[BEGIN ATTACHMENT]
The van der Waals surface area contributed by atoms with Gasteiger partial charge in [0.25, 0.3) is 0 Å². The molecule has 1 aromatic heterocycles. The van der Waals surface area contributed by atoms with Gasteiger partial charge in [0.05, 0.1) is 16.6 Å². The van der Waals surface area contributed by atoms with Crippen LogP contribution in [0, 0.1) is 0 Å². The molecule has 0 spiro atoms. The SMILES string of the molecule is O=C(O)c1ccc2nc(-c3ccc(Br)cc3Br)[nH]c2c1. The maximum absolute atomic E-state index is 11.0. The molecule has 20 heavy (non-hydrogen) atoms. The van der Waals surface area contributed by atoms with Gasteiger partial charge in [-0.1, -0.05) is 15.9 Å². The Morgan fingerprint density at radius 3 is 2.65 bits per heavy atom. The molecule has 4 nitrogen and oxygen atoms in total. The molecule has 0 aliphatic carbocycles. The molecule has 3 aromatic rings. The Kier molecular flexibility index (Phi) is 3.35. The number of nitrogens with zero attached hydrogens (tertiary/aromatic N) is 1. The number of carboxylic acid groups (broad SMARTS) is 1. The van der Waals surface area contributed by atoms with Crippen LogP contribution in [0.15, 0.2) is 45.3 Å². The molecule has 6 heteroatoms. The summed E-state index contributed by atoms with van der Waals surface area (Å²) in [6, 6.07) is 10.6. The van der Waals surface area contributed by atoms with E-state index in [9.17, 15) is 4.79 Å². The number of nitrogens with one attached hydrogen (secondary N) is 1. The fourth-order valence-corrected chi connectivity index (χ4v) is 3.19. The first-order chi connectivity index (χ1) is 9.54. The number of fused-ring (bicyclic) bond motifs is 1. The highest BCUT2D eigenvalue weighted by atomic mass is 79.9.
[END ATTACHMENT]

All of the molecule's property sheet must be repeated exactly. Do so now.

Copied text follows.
The van der Waals surface area contributed by atoms with Gasteiger partial charge in [0.25, 0.3) is 0 Å². The molecule has 1 aromatic heterocycles. The van der Waals surface area contributed by atoms with Gasteiger partial charge in [0.05, 0.1) is 16.6 Å². The van der Waals surface area contributed by atoms with Crippen LogP contribution in [0, 0.1) is 0 Å². The molecule has 0 spiro atoms. The SMILES string of the molecule is O=C(O)c1ccc2nc(-c3ccc(Br)cc3Br)[nH]c2c1. The maximum absolute atomic E-state index is 11.0. The molecule has 20 heavy (non-hydrogen) atoms. The van der Waals surface area contributed by atoms with Gasteiger partial charge in [-0.1, -0.05) is 15.9 Å². The Morgan fingerprint density at radius 3 is 2.65 bits per heavy atom. The molecule has 4 nitrogen and oxygen atoms in total. The molecule has 0 aliphatic carbocycles. The molecule has 3 aromatic rings. The Kier molecular flexibility index (Phi) is 3.35. The number of nitrogens with zero attached hydrogens (tertiary/aromatic N) is 1. The number of carboxylic acid groups (broad SMARTS) is 1. The van der Waals surface area contributed by atoms with Crippen LogP contribution in [0.15, 0.2) is 45.3 Å². The molecule has 6 heteroatoms. The summed E-state index contributed by atoms with van der Waals surface area (Å²) in [6, 6.07) is 10.6. The van der Waals surface area contributed by atoms with E-state index in [9.17, 15) is 4.79 Å². The number of nitrogens with one attached hydrogen (secondary N) is 1. The fourth-order valence-corrected chi connectivity index (χ4v) is 3.19. The first-order chi connectivity index (χ1) is 9.54. The number of fused-ring (bicyclic) bond motifs is 1. The highest BCUT2D eigenvalue weighted by atomic mass is 79.9.